The Best Bagels in the World Are in Charlottesville, Virginia
Although I am a writer who loves food, I am not a food writer, food critic, food snob, foodie, food connoisseur, or food fanatic, and for any or all of aforementioned reasons, many will decide that I have no business making the claim I am about to make, but I’m going to anyway: The best bagels in the world are in Charlottesville, Virginia. Sorry, New York. Sorry, Montreal. Sorry, bagels-the-internet-chowhounds-love-in-far-flung-cities-around-the-world, but it is a bagel south of the Mason-Dixon line that usurped my dough ball-sized heart in 1996 and stayed number one for the fifteen years that I called New York home and ate bagels at least twice a week. I did the math. That is well over 1,500 schmeared bagels consumed. I know them. I love them. I gaze into the hole in the center with a kind of affection usually reserved for my loved ones.
I will not list every establishment in New York where I have ever had a good bagel, because that would be a long list, but Terrace Bagel in Brooklyn is my preferred Brooklyn bagel, with an occasional detour for a Park Slope Bagel Hole bagel. In Manhattan, Murray’s are good, but H&H bagels (R.I.P.) was my favorite bagel on the island. H&H was also the first true New York bagel I ever ate and ever served. The coffee shop in Charlottesville, Virginia, where I worked when I was a junior in college imported par-baked frozen H&H bagels overnight and, for the year I worked there, I ate one nearly every shift. They were great. I have eaten Montreal’s Fairmont and St-Viateur and London’s Golder’s Green bagels and the beigels on Brick Lane. They are very good, but none of them are as good as Bodo’s.
Bodo’s Bagels are so beloved in Charlottesville, Virginia, that an April Fool's article claiming its third location had turned into a 24-hour operation went viral. I believed it. Even though it was a joke, I have no doubt that Charlotteville's 48,000 people would actually keep a Bodo's busy 24 hours a day. Bodo's is such an institution that my friends and I who no longer live in town talk about the elaborate detours we take to pass through to get our Bodo's fix every couple years. I have never made an elaborate detour for a Murray's bagel, even when I was living in the city. Perhaps because I had such amazing choices right in my Brooklyn neighborhood.
The Bodo’s bagel is not too big and not too small. It comes in ten flavors: plain, sesame, poppy, onion, everything, garlic, salt, 100% whole wheat (a real feat of bagel-baking magic, as most wheat bagels are far from completely whole wheat), cinnamon-raisin, and whole-wheat everything. It is New York style and boiled before it’s baked. It is perfectly toothsome and not too chewy.
The bagel sandwiches are delicious. There is a long list of meats, tuna and egg salads, and vegetarian options, and an à la carte list of sandwich toppings so you can build your own bagel dreamwich. Mostly, though, when I’m at Bodo’s I treat myself to one plain bagel with plain cream cheese or a wheat bagel with honey and pecan cream cheese because I can’t get that cream cheese anywhere else in the world and it is both Southern and of New York at the same time, which is what I am, too.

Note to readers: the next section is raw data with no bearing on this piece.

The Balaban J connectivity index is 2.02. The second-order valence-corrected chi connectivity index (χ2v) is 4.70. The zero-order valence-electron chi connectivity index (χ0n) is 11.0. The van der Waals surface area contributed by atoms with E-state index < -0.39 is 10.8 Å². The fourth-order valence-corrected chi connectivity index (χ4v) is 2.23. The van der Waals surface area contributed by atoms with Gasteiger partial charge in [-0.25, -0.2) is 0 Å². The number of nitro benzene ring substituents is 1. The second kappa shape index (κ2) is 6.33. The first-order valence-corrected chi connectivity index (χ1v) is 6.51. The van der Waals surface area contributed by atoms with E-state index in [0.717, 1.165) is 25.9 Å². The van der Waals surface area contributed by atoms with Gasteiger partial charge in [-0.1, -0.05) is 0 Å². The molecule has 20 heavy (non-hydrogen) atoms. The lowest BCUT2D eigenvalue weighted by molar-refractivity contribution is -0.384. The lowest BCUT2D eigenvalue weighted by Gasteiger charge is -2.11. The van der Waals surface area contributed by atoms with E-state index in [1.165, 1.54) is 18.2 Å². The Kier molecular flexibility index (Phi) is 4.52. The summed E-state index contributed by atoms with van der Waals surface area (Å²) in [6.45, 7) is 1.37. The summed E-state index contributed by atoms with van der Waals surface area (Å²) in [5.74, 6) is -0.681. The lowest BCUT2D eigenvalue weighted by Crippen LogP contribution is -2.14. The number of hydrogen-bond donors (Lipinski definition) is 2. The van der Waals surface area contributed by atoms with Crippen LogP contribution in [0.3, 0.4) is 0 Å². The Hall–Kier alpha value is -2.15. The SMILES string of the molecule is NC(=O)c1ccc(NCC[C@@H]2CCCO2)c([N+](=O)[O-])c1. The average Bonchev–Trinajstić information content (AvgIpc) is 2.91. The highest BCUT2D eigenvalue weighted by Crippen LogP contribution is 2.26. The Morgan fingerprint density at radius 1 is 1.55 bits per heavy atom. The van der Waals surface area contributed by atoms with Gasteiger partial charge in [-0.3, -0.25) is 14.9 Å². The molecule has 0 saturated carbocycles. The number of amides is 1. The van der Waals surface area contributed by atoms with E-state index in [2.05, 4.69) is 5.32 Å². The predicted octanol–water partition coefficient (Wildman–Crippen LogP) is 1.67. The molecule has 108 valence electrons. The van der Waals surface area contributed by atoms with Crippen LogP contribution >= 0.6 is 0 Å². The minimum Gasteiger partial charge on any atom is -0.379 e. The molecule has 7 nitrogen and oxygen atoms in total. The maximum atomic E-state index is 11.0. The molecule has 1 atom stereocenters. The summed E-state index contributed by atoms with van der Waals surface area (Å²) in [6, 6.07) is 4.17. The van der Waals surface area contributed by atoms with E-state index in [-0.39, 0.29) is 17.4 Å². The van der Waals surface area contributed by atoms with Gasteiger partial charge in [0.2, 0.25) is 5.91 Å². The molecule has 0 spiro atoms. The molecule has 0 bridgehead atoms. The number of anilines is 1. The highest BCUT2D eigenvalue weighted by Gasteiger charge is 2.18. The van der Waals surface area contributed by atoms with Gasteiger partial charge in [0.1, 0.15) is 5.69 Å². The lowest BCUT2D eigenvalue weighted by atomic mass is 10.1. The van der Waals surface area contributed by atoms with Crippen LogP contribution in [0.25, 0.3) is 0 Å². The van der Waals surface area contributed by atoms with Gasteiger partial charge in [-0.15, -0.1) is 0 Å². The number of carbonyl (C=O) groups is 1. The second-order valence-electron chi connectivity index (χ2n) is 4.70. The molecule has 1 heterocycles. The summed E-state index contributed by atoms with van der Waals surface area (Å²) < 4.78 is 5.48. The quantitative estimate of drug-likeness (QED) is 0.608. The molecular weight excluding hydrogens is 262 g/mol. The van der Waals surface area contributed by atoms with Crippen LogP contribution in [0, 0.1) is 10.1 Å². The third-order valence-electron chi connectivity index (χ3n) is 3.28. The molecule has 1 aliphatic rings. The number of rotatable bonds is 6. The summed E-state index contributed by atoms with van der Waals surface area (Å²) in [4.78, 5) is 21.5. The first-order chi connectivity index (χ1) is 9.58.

On the cream cheese front, Bodo’s is more daring. In addition to plain and Neufchatel there is herb, jalapeño lime, walnut raisin, olive, honey pecan, blueberry, vegetable, and strawberry. They will make you an egg-and-cheese bagel at any time of day and it is a perfect egg-and-cheese bagel. The bagels cost 80¢ apiece, or 70¢ if you buy a dozen or more.
Perhaps none of this sounds all that out-of-the ordinary for a very good bagel. What takes their excellent bagels to best in the world? Perhaps it is the logical and Zen-like yet somehow expeditious pace at which the staff carefully and methodologically assembles your order. Bodo’s has the layout of a fast-food restaurant, but without any of the chaos behind the counter. I have no doubt that corporate spies have been sent in to watch and learn from the peaceful flow of their rapid assembly line. But no, that’s not enough—it’s back to the bagel. The bagel could be sold in a dive and I would still believe it’s the best in the world.
What else do I have to tell you to believe me? That I have known New Yorkers who have brought Bodo’s home to New York in bulk and sliced them open and wrapped each sliced side individually to protect from freezer burn instead of going for fresh at their local bakery? That I have known New Yorkers who have asked Virginian relatives to bring them Bodo’s when they visit? That I have done both and so have other people I know?
What else might you want to know? That Bodo’s was founded and owned by a guy name Brian Fox, whom no one seems to know anything about? That one storefront sat empty for ten years with a “coming soon” sign on the window, because he was waiting to resolve a contentious divorce before opening? It was a relief to find that the quality stayed the same after Fox sold each location as franchises in 2007, and now the respective managers co-own all three locations.
Bodo’s is mysterious. I like it that way. I don’t know how the bagels came to be in Virginia. I don’t know how Bodo’s founder perfected his unique organizational system for running a restaurant. And I don’t exactly know why the bagels are so damn good. But I do know that the Montreal vs. New York binary of bagels is so, so wrong. The best bagels in the world are in Charlottesville.